Life after lockdown – no going back

 

We have all now been in lockdown for over eight weeks. You would be forgiven for thinking that it was eight months or eight years, but a week can feel like a year right now. Along the way we have had to accept many negative adjustments to our lives. However, although you might not believe it, as every minute passes our lives are also actually improving (yes improving!) in many ways. Even better: once we are all out of this crisis, these improvements to our lives cannot be reversed. 

 

Just someone to talk to 

One of our biggest worries as we all entered lockdown on 23rd March was how we were going to keep in touch with family and friends. Yet the phrase ‘keeping in touch’ has it seems over the last month entered our collective vocabulary more than ever. Yes, the oft-quoted digital platforms (Zoom et al) have given us the logistical ways of keeping in touch; but wouldn’t we say that something has also fundamentally changed on a personal level about how we view our communication with others? 

Perhaps for many of us the conversations we are having now with friends and relatives – albeit mainly online – are imbued with a greater depth of feeling. We are learning how precious these relationships are to us, just appreciating having that person there on the other side of the screen. Just someone to talk to without the necessity of having the inside of a nice pub or restaurant as a backdrop. And when we finally get back to those nice pubs and restaurants, we will never forget these heart-felt conversations and they will inform our renewed face-to-face communications. 

 

A new way of looking at work 

Another chief concern was how lockdown was going to affect our working lives. But one of the unforeseen consequences of this crisis has been a chance for many of us to re-evaluate what the concept of work actually means. It seems everything during this current crisis could feasibly be filed under the label ‘work’ from keeping yourself or those around you happy and healthy to keeping your mind occupied by learning a new interest online; or keeping safe by stringently observing social distancing rules to taking up the many volunteering opportunities that have arisen.  

For those of us who are still doing the 9-5, whether it is stacking shelves or compiling spreadsheets, we are all much more aware now how we contribute to the collective culture. Even before anyone anywhere was infected by COVID-19 our key workers were silently keeping our country moving. This crisis has only highlighted what was already evident. Never again in the post-lockdown world, will we walk past a nurse, supermarket worker, road sweeper or policeman, without instinctively knowing in our hearts how they are all keeping everything moving.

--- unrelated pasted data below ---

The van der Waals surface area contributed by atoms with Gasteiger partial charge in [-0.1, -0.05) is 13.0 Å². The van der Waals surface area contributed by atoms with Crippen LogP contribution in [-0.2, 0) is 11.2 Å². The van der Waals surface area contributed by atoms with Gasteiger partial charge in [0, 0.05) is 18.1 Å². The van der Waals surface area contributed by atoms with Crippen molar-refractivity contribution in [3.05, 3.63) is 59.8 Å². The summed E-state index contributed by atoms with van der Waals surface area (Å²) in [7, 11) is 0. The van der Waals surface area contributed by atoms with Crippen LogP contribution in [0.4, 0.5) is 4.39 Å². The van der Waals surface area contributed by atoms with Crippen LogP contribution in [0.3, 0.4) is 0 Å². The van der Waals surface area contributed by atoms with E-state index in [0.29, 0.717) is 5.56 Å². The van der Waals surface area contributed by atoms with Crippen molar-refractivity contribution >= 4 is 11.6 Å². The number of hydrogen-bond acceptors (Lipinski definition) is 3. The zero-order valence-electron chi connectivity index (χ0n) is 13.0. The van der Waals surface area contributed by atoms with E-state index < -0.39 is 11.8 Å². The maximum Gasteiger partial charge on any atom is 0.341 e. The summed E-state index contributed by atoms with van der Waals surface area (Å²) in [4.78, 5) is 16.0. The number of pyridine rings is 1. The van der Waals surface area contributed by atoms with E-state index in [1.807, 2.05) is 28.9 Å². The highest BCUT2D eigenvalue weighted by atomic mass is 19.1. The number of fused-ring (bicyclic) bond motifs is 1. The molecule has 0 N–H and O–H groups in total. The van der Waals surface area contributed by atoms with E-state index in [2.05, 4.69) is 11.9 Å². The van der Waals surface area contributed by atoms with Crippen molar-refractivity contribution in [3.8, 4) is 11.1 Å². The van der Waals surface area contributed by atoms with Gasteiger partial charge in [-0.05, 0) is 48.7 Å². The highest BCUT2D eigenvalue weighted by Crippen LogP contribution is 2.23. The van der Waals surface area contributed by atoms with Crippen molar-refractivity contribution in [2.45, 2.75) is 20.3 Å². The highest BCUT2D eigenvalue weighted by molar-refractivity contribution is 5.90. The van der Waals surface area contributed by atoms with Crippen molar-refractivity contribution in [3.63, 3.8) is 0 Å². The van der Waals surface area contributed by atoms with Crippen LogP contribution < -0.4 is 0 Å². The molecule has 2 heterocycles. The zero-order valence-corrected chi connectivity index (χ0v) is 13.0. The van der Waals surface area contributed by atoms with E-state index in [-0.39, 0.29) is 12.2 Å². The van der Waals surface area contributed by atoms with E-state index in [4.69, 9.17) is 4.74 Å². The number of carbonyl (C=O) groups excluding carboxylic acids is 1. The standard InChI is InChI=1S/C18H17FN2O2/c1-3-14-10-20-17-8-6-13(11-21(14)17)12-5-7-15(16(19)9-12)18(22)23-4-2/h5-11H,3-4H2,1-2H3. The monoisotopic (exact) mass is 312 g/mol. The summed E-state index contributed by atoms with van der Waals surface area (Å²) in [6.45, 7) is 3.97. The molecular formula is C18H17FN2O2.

Exercise as freedom 

Without access to the great outdoors, perhaps many of us were anxious we would become sedentary and, as a result, unfit. However, we have all discovered that we do not have to be Joe Wicks to be interested in how exercise informs our health; and we don’t have to sweat it down the gym to feel physically good – simply getting out for a walk is an achievement these days. After lockdown, the correlation between exercise and freedom; and the idea of a walk, cycle or run as an escape will be hard-wired into our minds.  

By the time everything starts moving again we will also be breathing fresher air. Already in London, air pollution has fallen to the lowest levels since records began in 2000. This will make us feel healthier and less stressed. If many of us continue to work from home more and commute less, this cleaner way of life could feasibly last forever. There’s even talk of rolling out air filters on all London buses. Now that’s something that only a pandemic of this size and reach could ever have achieved.  

 

The re-birth of ‘me time’ 

More than all of this though, perhaps the single biggest improvement in our lives since lockdown was announced has been the chance for us all to just ask ourselves: how am I feeling today? Before lockdown many of us wouldn’t have bothered to ask ourselves such a question. The demands of work or just the unremitting turning of the hands of the clock would have precluded such ‘self-indulgent’ introspection. Well, now for many of us it’s a daily norm.  

Without having to rush off to catch a bus or a train in the morning, we can greet the day with a simple emotional check-in. And with fewer external demands, this can carry on at regular intervals throughout the day. After lockdown, it will be difficult for us to forget this habit. As the demands of life start again, it will be equally difficult to forget how important those little chats with ourselves were.  

As a result, our mental wellbeing will improve and our stress levels will reduce, as we find that even with demands coming at us from all angles, we can find a little time for ourselves. After all, in such an uncertain world, we deserve at least this.